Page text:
Corvette C8 review: new Stingray arrives in Britain 2021 tests

Is this a good reason for a quick UK-US trade deal?

Hey, keep politics off Top Gear. Furthermore, it is not the machinations of the WTO or Brexit that have so far prevented the Corvette from entering the UK.

No, the obstacles are those of General Motors. He never did the Corvette in right-hand drive. And frankly, it wasn’t a very British car in other ways.

Now things are different. This is the new eighth-generation mid-engined Corvette. It was designed to compete with European supercars. And GM still says the Vette will be available in the UK from late 2021, with a highly specified Z51 package. Mostly, he will have the steering wheel on the right side.

In the meantime, the first left-hand drive copy has been brought here by London dealer Clive Sutton. It’s also in the Z51 specification. Compared to the base American Stingray, the Z51 package means better tires and brakes, a sophisticated limited-slip differential, and other tasty elements of sports engineering. It also has the optional adaptive dampers that official cars will get. And we drove him.

Import welcome or chlorinated chicken?

This is a relevant question. So far, the Corvette has not traveled well. I have driven several generations and specs of Corvettes in the United States. They all felt very good there. Then they landed in the UK and… no. But, spoiler alert, this new one … did it.

What is the C8?

I’ll be brief. A sophisticated die-cast aluminum and sheet metal backing structure carries fiberglass panels. The engine is a naturally aspirated all-aluminum V8, going through an eight-speed dual-clutch transmission. The suspension is also made of aluminum.

It is therefore light: around 1600 kg with fluids. This V8 is a working 6.2-liter pushrod with variable timing on its camshaft, so there’s no shortage of torque: 470 lb-ft.

Shouldn’t Corvettes also be usable?

Yes. So he has decent boots on the back and front. The roof panel (optional carbon fiber in this car) pulls out easily and stows in the back. They designed the structure so that the thresholds are low, making it easy to get in and out.

The nose lifts hydraulically for ramps and speed bumps. This is related to satellite navigation, so if you store locations it will automatically increase the next time you are there. There’s a heads-up display, heated and ventilated seats, cordless phone charging, CarPlay, parking cameras and blind spot sensors, and a Bose stereo.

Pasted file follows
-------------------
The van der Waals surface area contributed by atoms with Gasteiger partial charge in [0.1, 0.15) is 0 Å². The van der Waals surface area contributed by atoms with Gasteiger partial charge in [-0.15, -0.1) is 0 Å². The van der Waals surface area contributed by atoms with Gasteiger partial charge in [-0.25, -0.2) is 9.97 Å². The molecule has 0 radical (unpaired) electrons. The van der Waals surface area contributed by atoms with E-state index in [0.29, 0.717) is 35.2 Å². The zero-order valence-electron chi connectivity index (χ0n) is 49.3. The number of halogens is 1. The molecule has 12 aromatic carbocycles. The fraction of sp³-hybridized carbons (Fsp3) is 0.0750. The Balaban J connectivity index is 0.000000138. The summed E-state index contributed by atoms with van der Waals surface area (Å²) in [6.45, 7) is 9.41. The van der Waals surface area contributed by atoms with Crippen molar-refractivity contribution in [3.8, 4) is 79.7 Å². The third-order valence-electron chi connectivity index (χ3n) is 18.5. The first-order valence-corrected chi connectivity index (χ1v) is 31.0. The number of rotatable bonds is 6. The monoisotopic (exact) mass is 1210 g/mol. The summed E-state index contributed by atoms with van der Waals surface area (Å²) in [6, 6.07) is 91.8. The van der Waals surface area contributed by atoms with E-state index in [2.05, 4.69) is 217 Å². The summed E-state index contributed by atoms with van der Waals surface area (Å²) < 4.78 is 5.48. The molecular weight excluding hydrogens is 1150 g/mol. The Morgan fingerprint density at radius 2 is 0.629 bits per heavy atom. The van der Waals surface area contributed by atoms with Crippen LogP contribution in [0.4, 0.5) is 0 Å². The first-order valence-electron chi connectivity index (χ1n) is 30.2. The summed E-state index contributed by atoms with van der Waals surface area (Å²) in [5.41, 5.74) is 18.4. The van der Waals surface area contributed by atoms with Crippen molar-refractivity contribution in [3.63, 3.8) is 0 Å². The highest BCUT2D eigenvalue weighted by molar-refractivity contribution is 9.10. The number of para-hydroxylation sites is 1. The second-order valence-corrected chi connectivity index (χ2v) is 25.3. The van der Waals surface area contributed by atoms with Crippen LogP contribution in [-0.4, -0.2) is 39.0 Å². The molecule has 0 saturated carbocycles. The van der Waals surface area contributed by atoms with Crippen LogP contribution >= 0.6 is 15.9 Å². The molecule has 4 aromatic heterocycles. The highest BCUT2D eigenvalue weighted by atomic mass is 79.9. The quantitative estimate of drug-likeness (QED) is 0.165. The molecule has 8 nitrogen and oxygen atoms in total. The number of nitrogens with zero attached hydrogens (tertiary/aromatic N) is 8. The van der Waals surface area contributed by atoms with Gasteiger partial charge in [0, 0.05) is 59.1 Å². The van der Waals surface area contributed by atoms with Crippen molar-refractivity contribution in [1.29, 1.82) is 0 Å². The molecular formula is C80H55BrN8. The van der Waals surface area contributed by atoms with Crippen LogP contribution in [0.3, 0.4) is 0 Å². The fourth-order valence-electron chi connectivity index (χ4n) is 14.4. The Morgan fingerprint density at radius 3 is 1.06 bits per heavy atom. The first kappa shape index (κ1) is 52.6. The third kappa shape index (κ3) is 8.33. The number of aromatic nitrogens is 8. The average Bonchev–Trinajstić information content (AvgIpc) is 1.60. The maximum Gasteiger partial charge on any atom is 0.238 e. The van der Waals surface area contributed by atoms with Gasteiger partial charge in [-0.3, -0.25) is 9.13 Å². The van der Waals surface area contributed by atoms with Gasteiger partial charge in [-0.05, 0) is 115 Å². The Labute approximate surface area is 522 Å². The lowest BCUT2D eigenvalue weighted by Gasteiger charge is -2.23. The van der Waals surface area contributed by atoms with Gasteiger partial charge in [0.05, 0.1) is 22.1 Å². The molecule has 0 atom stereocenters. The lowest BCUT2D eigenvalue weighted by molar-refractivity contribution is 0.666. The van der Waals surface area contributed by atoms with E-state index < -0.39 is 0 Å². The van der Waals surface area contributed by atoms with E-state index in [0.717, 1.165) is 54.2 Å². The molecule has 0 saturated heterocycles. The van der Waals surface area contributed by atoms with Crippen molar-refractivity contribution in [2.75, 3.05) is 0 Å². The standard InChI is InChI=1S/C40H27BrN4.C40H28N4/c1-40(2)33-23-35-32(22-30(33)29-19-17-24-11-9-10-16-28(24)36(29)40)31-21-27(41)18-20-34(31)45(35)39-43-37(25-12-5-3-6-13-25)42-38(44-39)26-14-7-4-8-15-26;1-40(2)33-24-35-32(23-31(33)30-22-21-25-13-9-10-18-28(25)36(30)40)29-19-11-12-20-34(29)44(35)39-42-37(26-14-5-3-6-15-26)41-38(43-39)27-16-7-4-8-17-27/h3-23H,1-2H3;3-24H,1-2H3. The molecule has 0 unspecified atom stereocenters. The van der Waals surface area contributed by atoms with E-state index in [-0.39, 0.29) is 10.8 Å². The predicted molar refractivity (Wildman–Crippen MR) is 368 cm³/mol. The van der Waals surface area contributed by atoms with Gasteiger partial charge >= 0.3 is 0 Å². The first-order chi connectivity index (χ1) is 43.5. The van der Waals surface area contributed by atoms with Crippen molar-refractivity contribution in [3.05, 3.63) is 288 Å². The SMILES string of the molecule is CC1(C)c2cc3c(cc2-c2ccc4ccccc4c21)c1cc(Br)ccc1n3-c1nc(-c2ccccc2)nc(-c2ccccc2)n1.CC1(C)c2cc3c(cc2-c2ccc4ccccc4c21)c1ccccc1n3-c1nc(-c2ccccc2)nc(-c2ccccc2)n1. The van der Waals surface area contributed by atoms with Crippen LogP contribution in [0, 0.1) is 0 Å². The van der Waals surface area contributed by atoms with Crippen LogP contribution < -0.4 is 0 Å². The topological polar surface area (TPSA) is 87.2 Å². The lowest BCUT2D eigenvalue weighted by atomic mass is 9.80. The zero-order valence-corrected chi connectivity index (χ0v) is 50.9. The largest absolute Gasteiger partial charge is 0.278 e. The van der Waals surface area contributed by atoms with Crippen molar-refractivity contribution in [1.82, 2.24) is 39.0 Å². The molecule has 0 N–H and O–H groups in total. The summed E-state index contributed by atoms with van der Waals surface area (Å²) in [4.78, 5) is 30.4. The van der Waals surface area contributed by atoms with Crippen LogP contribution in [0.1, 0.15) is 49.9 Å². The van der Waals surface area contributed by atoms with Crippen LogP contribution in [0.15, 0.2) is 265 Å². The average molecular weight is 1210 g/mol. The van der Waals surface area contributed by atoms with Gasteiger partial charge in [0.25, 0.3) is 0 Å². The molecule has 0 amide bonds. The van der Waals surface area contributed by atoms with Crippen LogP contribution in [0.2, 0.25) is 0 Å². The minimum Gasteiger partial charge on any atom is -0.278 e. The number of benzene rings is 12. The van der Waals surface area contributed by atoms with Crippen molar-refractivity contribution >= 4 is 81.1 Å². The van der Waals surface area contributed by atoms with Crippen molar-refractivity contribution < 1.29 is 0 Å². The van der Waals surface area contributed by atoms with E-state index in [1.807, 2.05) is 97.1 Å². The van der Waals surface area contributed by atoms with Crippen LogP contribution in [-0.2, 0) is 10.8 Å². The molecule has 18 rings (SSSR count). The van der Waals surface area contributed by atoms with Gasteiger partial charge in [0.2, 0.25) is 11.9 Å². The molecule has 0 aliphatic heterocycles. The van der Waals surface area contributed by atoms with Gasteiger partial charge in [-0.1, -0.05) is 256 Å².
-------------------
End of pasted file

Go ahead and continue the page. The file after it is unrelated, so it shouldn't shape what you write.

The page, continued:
And of course, the small-block V8 is tied to the engines that power a billion American pickups. So it’s much easier and less demanding to maintain than an Italian four-camera howler.

Does he wear the supercar swagger?

While we were photographing him, several serious oil enthusiasts drove by and by, and they were unanimously impressed. It’s a clean design, more NSX than Ferrari. But look longer and it’s like the designers just don’t trust them anymore. As a compensation, they kept adding more and more folds. If you take a side cut just behind the headlights, the body has 13 longitudinal lines.

Inside, there are also a lot of people. Still, it combines usability with drama, and that’s what’s needed. The quality of the leather, plastics, switches and screens suffices.

Six point two liters then. How’s it going ?

Consistently and persistently. Apply a little or a lot of throttle and you get what you expect. It’s super satisfying.

But it’s not brutal. It’s a performance you can use, in its entirety, on the road. Give it full throttle, hear – feel – the noise and have fun holding it there. It’s not like the performance of today’s supercars, where all you can do is dip your toe down, as if you are diving into boiling water, then back out.

The throttle response is not very clear. Not like an electric motor. But it’s sharper than turbos. So it’s a cinch to drive smoothly and balance the car in a corner with exactly the power you want.

The transmission can get a little indecisive in its gear selection, but it’s still smooth. Most of the time I just used the paddles. It’s super attentive to them.

What will it do?